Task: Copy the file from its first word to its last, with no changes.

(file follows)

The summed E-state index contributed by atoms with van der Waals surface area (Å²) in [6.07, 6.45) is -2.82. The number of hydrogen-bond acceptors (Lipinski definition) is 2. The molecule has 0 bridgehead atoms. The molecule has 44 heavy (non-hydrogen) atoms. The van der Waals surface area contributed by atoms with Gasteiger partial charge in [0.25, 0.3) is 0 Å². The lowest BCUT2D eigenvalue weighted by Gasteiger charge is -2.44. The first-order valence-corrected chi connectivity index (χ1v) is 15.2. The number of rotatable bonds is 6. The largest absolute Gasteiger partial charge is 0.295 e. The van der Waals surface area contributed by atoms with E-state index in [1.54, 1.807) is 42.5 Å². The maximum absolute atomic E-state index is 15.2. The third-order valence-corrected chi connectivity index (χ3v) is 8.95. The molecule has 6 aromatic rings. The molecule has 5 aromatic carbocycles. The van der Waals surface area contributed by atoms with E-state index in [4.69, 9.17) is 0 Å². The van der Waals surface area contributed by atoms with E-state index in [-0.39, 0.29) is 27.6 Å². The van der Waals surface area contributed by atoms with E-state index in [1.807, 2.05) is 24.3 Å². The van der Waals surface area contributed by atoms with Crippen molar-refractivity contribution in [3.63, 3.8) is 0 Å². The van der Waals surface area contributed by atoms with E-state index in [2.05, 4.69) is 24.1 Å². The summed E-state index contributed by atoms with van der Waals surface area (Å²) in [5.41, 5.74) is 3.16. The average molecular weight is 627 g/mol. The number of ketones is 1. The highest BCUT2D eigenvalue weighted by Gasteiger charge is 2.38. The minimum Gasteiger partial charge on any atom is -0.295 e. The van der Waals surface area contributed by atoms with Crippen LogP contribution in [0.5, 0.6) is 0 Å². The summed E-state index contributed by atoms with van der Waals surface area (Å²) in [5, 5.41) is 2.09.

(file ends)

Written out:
The summed E-state index contributed by atoms with van der Waals surface area (Å²) in [6.07, 6.45) is -2.82. The number of hydrogen-bond acceptors (Lipinski definition) is 2. The molecule has 0 bridgehead atoms. The molecule has 44 heavy (non-hydrogen) atoms. The van der Waals surface area contributed by atoms with Gasteiger partial charge in [0.25, 0.3) is 0 Å². The lowest BCUT2D eigenvalue weighted by Gasteiger charge is -2.44. The first-order valence-corrected chi connectivity index (χ1v) is 15.2. The number of rotatable bonds is 6. The largest absolute Gasteiger partial charge is 0.295 e. The van der Waals surface area contributed by atoms with E-state index in [1.54, 1.807) is 42.5 Å². The maximum absolute atomic E-state index is 15.2. The third-order valence-corrected chi connectivity index (χ3v) is 8.95. The molecule has 6 aromatic rings. The molecule has 5 aromatic carbocycles. The van der Waals surface area contributed by atoms with E-state index in [4.69, 9.17) is 0 Å². The van der Waals surface area contributed by atoms with E-state index in [-0.39, 0.29) is 27.6 Å². The van der Waals surface area contributed by atoms with E-state index in [1.807, 2.05) is 24.3 Å². The van der Waals surface area contributed by atoms with Crippen molar-refractivity contribution in [3.63, 3.8) is 0 Å². The van der Waals surface area contributed by atoms with E-state index in [2.05, 4.69) is 24.1 Å². The summed E-state index contributed by atoms with van der Waals surface area (Å²) in [5.41, 5.74) is 3.16. The average molecular weight is 627 g/mol. The number of ketones is 1. The highest BCUT2D eigenvalue weighted by Gasteiger charge is 2.38. The minimum Gasteiger partial charge on any atom is -0.295 e. The van der Waals surface area contributed by atoms with Crippen LogP contribution in [0.5, 0.6) is 0 Å². The summed E-state index contributed by atoms with van der Waals surface area (Å²) in [5, 5.41) is 2.09.